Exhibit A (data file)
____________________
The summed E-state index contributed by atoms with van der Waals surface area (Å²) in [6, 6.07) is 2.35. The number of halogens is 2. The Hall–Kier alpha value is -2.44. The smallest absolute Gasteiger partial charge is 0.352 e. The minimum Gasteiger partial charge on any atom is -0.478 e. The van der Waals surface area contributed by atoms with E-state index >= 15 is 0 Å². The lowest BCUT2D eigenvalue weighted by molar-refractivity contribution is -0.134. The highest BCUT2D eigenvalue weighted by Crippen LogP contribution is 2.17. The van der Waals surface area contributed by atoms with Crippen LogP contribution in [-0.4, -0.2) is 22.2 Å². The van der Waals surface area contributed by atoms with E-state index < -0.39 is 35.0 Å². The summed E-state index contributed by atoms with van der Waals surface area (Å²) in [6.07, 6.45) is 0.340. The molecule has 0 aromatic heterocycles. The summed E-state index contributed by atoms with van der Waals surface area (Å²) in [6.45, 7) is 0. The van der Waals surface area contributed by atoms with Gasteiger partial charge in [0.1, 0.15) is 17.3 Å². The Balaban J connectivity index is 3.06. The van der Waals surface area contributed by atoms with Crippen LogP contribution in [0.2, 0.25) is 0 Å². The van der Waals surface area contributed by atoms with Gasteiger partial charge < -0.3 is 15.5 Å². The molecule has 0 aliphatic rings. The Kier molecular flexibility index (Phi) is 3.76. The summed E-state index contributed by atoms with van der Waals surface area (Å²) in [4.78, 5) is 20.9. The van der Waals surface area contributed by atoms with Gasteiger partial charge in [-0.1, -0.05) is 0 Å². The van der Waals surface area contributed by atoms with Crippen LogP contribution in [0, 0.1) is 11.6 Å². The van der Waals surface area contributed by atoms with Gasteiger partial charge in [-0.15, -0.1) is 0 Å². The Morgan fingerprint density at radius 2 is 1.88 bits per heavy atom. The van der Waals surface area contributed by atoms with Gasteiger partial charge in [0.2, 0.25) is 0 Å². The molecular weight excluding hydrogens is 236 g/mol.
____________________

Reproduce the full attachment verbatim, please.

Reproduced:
The summed E-state index contributed by atoms with van der Waals surface area (Å²) in [6, 6.07) is 2.35. The number of halogens is 2. The Hall–Kier alpha value is -2.44. The smallest absolute Gasteiger partial charge is 0.352 e. The minimum Gasteiger partial charge on any atom is -0.478 e. The van der Waals surface area contributed by atoms with E-state index >= 15 is 0 Å². The lowest BCUT2D eigenvalue weighted by molar-refractivity contribution is -0.134. The highest BCUT2D eigenvalue weighted by Crippen LogP contribution is 2.17. The van der Waals surface area contributed by atoms with Crippen LogP contribution in [-0.4, -0.2) is 22.2 Å². The van der Waals surface area contributed by atoms with E-state index < -0.39 is 35.0 Å². The summed E-state index contributed by atoms with van der Waals surface area (Å²) in [6.07, 6.45) is 0.340. The molecule has 0 aromatic heterocycles. The summed E-state index contributed by atoms with van der Waals surface area (Å²) in [6.45, 7) is 0. The van der Waals surface area contributed by atoms with Gasteiger partial charge in [0.1, 0.15) is 17.3 Å². The Balaban J connectivity index is 3.06. The van der Waals surface area contributed by atoms with Crippen LogP contribution in [0.2, 0.25) is 0 Å². The van der Waals surface area contributed by atoms with Gasteiger partial charge < -0.3 is 15.5 Å². The molecule has 0 aliphatic rings. The Kier molecular flexibility index (Phi) is 3.76. The summed E-state index contributed by atoms with van der Waals surface area (Å²) in [4.78, 5) is 20.9. The van der Waals surface area contributed by atoms with Gasteiger partial charge in [-0.1, -0.05) is 0 Å². The van der Waals surface area contributed by atoms with Crippen LogP contribution in [0, 0.1) is 11.6 Å². The van der Waals surface area contributed by atoms with Gasteiger partial charge in [-0.15, -0.1) is 0 Å². The Morgan fingerprint density at radius 2 is 1.88 bits per heavy atom. The van der Waals surface area contributed by atoms with Gasteiger partial charge in [0.2, 0.25) is 0 Å². The molecular weight excluding hydrogens is 236 g/mol.